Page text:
With the everchanging real estate market, for various reasons, many people rent versus purchase their homes. However, when it comes to who is happiest with their property, those renting apartments are happier than those renting houses, townhomes or condos. However, all are below 50% when it comes to satisfaction with where they live.
Rent.com has put together this study showcasing not only what types of renters are happiest, but by region the percent that are pleased with their current living situation, why people are choosing to rent and if they have buying plans for the future. In the case of the Mountain Region, including Arizona, only 45 percent of readers are happy with their current living situation.
This survey included collected responses from 679 respondents from current renters ages 18 and up. Of these respondents, 55 percent were female and 45 percent were male. Most were ages 18 to 60, with 90.3 percent of respondents falling in this age range. More than 90 percent of respondents were from renters with less than $100,000 in annual household income, with 69.9 percent reporting a household income of below $50,000.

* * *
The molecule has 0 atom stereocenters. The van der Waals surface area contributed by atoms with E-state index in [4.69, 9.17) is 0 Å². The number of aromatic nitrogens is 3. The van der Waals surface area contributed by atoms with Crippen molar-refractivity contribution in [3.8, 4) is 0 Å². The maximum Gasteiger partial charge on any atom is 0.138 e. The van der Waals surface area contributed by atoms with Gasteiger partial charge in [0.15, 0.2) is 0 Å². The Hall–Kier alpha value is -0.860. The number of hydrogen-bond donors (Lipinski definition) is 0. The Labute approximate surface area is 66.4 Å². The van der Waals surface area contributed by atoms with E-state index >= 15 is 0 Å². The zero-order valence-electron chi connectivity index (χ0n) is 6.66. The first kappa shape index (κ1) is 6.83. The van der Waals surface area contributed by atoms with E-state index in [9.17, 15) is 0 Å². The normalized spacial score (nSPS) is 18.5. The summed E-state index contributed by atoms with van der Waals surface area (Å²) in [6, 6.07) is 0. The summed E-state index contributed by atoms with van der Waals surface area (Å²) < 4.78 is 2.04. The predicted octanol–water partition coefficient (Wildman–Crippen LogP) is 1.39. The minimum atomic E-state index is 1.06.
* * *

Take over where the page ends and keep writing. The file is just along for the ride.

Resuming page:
Renters make up 43 million households in the United States, according to the National Multifamily Housing Council (NMHC). They have different options when it comes to the type of home they rent — apartments, houses, condos and townhomes.
So, how do renters in houses vs. those in apartments differ? Our recent Rent.com survey explores the sentiments, challenges and plans of apartment renters and home renters across the U.S.
• While there’s room for improvement regardless of where renters are living, apartment renters are slightly happier. However, only 42 percent of apartment renters and 39 percent of house renters say they’re satisfied with their current living situation.
• People renting apartments are more likely to rent again compared to people renting houses. While less than half of house renters (47.8 percent) say they’ll rent again when they move, most people renting apartments (68.5 percent) say they will.
• The cost of living does seem to impact renters’ happiness. Just more than one-quarter of renters in houses (27 percent) and apartments (26 percent) say they can’t afford to rent in their desired neighborhood or city.